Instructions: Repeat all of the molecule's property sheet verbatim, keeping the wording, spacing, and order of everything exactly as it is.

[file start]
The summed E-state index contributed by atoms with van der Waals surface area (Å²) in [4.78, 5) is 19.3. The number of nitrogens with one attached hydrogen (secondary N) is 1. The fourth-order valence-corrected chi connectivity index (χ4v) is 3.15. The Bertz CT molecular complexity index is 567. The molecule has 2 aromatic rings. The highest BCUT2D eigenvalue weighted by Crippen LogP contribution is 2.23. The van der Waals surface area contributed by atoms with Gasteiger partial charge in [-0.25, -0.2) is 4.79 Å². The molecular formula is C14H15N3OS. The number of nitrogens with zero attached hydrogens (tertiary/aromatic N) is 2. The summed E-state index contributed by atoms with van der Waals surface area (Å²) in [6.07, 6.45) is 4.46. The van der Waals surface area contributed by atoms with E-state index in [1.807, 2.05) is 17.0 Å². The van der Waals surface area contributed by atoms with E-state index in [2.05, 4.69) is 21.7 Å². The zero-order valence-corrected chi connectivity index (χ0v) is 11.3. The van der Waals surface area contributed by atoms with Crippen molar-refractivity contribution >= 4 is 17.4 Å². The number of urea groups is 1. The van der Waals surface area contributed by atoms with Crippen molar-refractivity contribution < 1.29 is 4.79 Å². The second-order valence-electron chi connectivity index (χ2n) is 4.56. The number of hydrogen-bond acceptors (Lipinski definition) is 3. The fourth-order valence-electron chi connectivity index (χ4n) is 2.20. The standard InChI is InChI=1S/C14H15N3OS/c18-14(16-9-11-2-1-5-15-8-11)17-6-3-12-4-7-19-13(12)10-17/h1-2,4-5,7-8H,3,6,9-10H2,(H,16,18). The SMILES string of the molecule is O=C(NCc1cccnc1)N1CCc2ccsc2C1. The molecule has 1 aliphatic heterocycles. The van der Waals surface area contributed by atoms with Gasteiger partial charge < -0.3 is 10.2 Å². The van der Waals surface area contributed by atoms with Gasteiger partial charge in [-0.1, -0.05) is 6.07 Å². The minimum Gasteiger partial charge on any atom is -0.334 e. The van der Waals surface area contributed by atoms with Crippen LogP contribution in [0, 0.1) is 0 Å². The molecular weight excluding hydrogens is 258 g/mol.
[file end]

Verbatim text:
The summed E-state index contributed by atoms with van der Waals surface area (Å²) in [4.78, 5) is 19.3. The number of nitrogens with one attached hydrogen (secondary N) is 1. The fourth-order valence-corrected chi connectivity index (χ4v) is 3.15. The Bertz CT molecular complexity index is 567. The molecule has 2 aromatic rings. The highest BCUT2D eigenvalue weighted by Crippen LogP contribution is 2.23. The van der Waals surface area contributed by atoms with Gasteiger partial charge in [-0.25, -0.2) is 4.79 Å². The molecular formula is C14H15N3OS. The number of nitrogens with zero attached hydrogens (tertiary/aromatic N) is 2. The summed E-state index contributed by atoms with van der Waals surface area (Å²) in [6.07, 6.45) is 4.46. The van der Waals surface area contributed by atoms with E-state index in [1.807, 2.05) is 17.0 Å². The van der Waals surface area contributed by atoms with E-state index in [2.05, 4.69) is 21.7 Å². The zero-order valence-corrected chi connectivity index (χ0v) is 11.3. The van der Waals surface area contributed by atoms with Crippen molar-refractivity contribution >= 4 is 17.4 Å². The number of urea groups is 1. The van der Waals surface area contributed by atoms with Crippen molar-refractivity contribution < 1.29 is 4.79 Å². The second-order valence-electron chi connectivity index (χ2n) is 4.56. The number of hydrogen-bond acceptors (Lipinski definition) is 3. The fourth-order valence-electron chi connectivity index (χ4n) is 2.20. The standard InChI is InChI=1S/C14H15N3OS/c18-14(16-9-11-2-1-5-15-8-11)17-6-3-12-4-7-19-13(12)10-17/h1-2,4-5,7-8H,3,6,9-10H2,(H,16,18). The SMILES string of the molecule is O=C(NCc1cccnc1)N1CCc2ccsc2C1. The molecule has 1 aliphatic heterocycles. The van der Waals surface area contributed by atoms with Gasteiger partial charge < -0.3 is 10.2 Å². The van der Waals surface area contributed by atoms with Gasteiger partial charge in [-0.1, -0.05) is 6.07 Å². The minimum Gasteiger partial charge on any atom is -0.334 e. The van der Waals surface area contributed by atoms with Crippen LogP contribution in [0, 0.1) is 0 Å². The molecular weight excluding hydrogens is 258 g/mol.